Last April, an MoU was signed between the Government of Tianjin and the General Authority of the Economic Zone of the Suez Canal to develop the second phase of TEDA.

According to the MoU, an area of six square kilometers will be developed to establish advanced industrial sectors within the geographical scope of the canal’s economic zone.

TEDA is targeting companies in the fields of textile, petrochemicals and plastic industries, with an ambitious investment target of US$5 billion, as part of Egypt’s Vision 2030 programme, which has synergies with the BRI.

The next stop on Wang’s tour was Djibouti, where the growing Chinese military and economic presence has caused concern on the part of the United States for geopolitcal reasons. 

Djibouti has a critical location at the entrance to the Red Sea, and is the US military’s main base in Africa.

The Chinese also have had a base there since 2017. The Chinese People's Liberation Army Support Base in Djibouti is operated by the Chinese People's Liberation Army Navy (PLAN).

For China, Djibouti is an important link in the chain of ports in countries such as Sri Lanka and Pakistan. Sea traffic bound for the Suez Canel includes freight being moved to Piraeus Port in the Mediterranean, controlled by Cosco Shipping.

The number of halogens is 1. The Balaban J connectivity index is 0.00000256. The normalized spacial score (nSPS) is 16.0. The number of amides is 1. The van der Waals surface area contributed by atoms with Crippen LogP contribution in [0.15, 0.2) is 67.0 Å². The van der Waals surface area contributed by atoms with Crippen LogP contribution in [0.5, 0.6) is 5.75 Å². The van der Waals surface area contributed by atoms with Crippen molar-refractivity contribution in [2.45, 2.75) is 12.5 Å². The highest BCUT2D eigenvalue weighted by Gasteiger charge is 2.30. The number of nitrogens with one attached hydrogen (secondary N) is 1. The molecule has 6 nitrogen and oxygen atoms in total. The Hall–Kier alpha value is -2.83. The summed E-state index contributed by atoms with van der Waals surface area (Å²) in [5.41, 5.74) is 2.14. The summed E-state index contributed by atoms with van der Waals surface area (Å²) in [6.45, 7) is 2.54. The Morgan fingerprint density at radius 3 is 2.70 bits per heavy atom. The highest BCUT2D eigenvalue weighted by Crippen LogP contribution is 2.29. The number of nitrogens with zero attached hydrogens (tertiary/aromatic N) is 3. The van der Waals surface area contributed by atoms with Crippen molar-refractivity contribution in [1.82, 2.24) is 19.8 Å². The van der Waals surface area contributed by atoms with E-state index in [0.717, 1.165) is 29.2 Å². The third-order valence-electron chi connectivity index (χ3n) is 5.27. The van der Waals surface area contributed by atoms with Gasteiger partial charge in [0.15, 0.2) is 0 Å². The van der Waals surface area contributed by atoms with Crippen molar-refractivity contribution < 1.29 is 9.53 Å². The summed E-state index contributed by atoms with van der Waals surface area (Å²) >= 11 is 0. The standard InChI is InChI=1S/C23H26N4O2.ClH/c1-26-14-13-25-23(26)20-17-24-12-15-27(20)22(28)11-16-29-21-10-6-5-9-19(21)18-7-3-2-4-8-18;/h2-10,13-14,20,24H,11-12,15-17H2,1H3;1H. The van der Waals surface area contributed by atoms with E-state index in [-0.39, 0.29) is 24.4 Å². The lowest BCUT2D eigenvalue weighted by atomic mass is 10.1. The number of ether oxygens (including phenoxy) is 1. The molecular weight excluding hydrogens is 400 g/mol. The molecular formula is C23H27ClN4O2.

The Doraleh Multi-Purpose Port was built by China State Construction Engineering Corporation (CSCEC) and opened in May 2017. It has since been the subject of a legal dispute between original concession operator DP World and the Djibouti government, after DP World had its concession rights taken away in February 2018.

The Djibouti International Free Trade Zone (DIFTZ) is run by a joint venture featuring China Merchants Holdings and Dalian Port Corp Ltd, as well as the Djibouti Ports and Free Zone Authority.

Chinese entities have financed and built a railway to Ethiopia, and are constructing an undersea telecoms cable which will link up the region.

The 756-kilometre electrified rail project connecting landlocked Ethiopia to Djibouti was built by China Rail Engineering Corporation (CREC) and China Civil Engineering Construction Corporation (CCECC).

Wang was visiting at the invitation of Djiboutian Minister of Foreign Affairs and International Cooperation Mahmoud Ali Youssouf.

Wang commented that Djibouti has taken advantage of its unique geographical advantages and actively carried out foreign cooperation, and has become one of the most stable and fastest growing countries in the Horn of Africa.

Wang said China is willing to view relations with Djibouti from a strategic and long-term perspective and deepen political mutual trust with Djibouti. The two sides should build the Belt and Road together, vigorously promote bilateral pragmatic cooperation, and push the China-Djibouti strategic partnership to a new level.

China is also willing to strengthen cooperation with Djibouti in fleet escort, peacekeeping, counter-terrorism, and combating piracy.

Djibouti has been an important port from which to launch naval operations to combat piracy in the region.

Wang then travelled to Eritrea, Burundi and Zimbabwe.

This year marks the 20th anniversary of the inception of the Forum on China Africa Cooperation (FOCAC).